In August 2016, Justice Kornreich granted CWT's unopposed motion for default judgment against Danzik and RDX on their crossclaims. Dennis Doc. 60-2.[2] In assessing whether CWT had a viable cause of action against Danzik and RDX for purposes of entering default judgment, Justice Kornreich explained that the breach of trust crossclaim “concerns [Danzik and RDX's] breach of their obligation to hold the tax credits in constructive trust for [CWTs], as required by the UPA.” Id. at 5-6. She concluded that Defendants' “right to the tax credits under the UPA is clear, and any defense RDX may have had has been stricken.” Id. at 6. A final judgment was entered the following month against Danzik and RDX in the amount of $7, 033, 491.13. Dennis Doc. 60-3.

         C. The Current Litigation.

         On March 4, 2016, CWT sued Elizabeth and Deja, alleging that Elizabeth received $730, 000 that Danzik stole from CWT, and that she defrauded CWT in a separate RDX stock transaction. See Doc. 1 ¶ 1. Next, CWT sued DAS, Carrigan, and Ker, alleging that they knew of and aided in Danzik's fraudulent theft scheme. Bridges Doc. 1. Ker filed a counterclaim to that suit. See Bridges Doc. 81. Finally, Danzik and RDX sued CWT and various parties related to CWT, alleging that they defrauded Danzik into purchasing Changing World. Dennis Doc. 1. On September 27, 2017, the Court granted the parties' motion to consolidate these actions and directed the parties to make subsequent filings in the Elizabeth Action. See Doc. 96. The Court granted motions to dismiss Ker's abuse of process counterclaim and the Dennis Action. See Doc. 119.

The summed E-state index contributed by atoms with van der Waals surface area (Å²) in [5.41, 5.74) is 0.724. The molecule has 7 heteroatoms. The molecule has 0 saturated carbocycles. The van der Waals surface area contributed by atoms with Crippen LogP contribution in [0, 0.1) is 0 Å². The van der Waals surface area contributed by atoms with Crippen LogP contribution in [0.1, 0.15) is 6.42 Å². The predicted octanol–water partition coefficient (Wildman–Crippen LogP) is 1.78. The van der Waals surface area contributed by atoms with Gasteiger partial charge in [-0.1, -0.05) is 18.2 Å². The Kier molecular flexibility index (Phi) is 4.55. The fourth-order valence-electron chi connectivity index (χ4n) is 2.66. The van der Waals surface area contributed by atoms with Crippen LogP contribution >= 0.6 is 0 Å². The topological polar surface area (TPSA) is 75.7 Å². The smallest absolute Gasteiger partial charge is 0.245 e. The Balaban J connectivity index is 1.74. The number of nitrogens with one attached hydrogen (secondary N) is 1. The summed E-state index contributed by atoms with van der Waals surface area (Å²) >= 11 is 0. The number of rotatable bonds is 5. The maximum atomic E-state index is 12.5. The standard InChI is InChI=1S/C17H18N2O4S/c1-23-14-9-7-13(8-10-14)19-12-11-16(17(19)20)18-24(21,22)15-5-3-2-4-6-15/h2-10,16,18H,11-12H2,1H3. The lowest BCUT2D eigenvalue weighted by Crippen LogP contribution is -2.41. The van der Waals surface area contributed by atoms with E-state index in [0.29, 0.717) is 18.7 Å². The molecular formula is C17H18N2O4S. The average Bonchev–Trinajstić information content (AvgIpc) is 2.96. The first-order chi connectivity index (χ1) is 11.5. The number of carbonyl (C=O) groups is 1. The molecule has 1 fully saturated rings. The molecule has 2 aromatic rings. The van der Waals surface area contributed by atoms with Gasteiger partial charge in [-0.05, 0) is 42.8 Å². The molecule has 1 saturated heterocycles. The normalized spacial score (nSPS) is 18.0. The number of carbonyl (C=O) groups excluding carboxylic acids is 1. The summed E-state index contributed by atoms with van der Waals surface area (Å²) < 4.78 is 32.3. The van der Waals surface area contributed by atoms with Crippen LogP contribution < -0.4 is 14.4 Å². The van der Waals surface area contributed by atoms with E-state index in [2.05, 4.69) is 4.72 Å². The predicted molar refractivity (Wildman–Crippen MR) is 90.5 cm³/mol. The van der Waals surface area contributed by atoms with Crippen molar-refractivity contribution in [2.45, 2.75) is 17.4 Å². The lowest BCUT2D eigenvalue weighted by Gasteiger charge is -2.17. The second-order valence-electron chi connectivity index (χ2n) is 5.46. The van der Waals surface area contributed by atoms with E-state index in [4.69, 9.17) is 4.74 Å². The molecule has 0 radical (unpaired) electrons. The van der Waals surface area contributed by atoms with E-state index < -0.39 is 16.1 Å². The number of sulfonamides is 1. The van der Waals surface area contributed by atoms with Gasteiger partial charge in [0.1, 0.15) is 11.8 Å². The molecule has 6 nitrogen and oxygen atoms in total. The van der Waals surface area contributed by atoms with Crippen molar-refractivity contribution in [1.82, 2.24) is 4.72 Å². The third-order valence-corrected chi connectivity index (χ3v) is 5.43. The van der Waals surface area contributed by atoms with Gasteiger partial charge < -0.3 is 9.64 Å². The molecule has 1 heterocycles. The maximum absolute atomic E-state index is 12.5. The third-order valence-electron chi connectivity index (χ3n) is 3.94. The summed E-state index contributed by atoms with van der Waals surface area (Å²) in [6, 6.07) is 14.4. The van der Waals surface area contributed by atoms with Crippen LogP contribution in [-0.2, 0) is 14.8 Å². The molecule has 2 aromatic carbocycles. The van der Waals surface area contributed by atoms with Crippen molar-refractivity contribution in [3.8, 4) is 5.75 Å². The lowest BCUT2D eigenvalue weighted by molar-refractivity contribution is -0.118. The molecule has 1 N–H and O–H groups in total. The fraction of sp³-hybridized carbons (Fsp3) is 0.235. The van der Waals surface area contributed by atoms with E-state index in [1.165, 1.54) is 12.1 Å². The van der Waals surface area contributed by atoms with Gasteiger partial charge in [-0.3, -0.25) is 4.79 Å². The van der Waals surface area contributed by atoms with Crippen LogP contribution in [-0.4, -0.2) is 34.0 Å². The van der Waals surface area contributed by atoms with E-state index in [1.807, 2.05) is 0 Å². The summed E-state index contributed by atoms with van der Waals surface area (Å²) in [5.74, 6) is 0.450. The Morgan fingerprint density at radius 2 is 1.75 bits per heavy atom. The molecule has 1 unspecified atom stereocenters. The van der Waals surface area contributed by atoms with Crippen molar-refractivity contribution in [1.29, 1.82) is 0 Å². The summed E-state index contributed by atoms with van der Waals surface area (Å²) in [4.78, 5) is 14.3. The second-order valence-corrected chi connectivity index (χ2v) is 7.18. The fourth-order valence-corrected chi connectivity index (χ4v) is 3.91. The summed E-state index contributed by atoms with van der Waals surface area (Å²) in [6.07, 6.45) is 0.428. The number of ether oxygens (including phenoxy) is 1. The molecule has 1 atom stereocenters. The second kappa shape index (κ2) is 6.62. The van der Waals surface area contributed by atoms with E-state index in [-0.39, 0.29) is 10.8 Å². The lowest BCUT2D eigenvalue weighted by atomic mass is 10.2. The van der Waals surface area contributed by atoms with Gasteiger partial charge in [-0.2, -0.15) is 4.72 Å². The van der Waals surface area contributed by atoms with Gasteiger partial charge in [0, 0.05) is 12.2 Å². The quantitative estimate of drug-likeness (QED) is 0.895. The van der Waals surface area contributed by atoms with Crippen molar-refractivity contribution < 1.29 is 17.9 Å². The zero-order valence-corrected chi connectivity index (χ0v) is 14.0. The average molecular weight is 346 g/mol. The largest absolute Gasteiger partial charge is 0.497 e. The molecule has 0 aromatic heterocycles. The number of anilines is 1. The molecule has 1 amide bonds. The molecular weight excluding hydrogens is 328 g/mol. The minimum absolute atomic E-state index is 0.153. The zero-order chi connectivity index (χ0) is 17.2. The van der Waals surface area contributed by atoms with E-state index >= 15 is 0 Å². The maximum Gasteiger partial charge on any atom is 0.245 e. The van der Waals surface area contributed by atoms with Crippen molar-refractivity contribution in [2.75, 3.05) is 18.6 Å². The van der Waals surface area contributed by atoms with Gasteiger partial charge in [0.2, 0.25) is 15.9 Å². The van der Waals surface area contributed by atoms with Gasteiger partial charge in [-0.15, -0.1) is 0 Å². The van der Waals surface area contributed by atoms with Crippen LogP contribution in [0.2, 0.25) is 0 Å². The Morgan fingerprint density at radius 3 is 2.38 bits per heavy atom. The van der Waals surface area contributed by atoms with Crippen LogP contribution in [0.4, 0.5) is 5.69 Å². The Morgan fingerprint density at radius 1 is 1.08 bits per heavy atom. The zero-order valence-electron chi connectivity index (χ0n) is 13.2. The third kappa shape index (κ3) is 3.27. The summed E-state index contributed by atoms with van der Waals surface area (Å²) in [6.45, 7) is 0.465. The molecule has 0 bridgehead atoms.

The remaining claims include fraud against Carrigan and Ker (Bridges Doc. 56 ¶¶ 95-100); conversion against DAS (id. ¶¶ 101-11); tortious interference with contractual relations against Carrigan and Ker (id. ¶¶ 112-19); breach of trust against Carrigan and Ker (id. ¶¶ 120-30); breach of fiduciary duty against Carrigan and Ker (id. ¶¶ 131-39); aiding and abetting fraud, conversion, breach of trust/misappropriation of trust assets and breach of fiduciary duty against DAS, Bridges, Carrigan, and Ker (id. ¶¶ 140-51); unjust enrichment and restitution against DAS (id. ¶¶ 152-57); constructive trust against DAS (id. ¶¶ 158-62); fraudulent transfers under A.R.S. § 44-1004(A)(1) against DAS (id. ¶¶ 163-68); fraudulent transfers under A.R.S. § 44-1004(A)(2) against DAS (id. ¶¶ 169-75); fraudulent transfers under A.R.S. § 44-1005 against DAS (id. ¶¶ 176-82); and common law conspiracy to commit fraudulent transfers against DAS, Carrigan, and Ker (id. ¶¶ 183-87).[3]Claims for defamation under Arizona and Canadian law remain in Ker's second amended counterclaim against CWT. See Doc. 99 ¶¶ 63-76.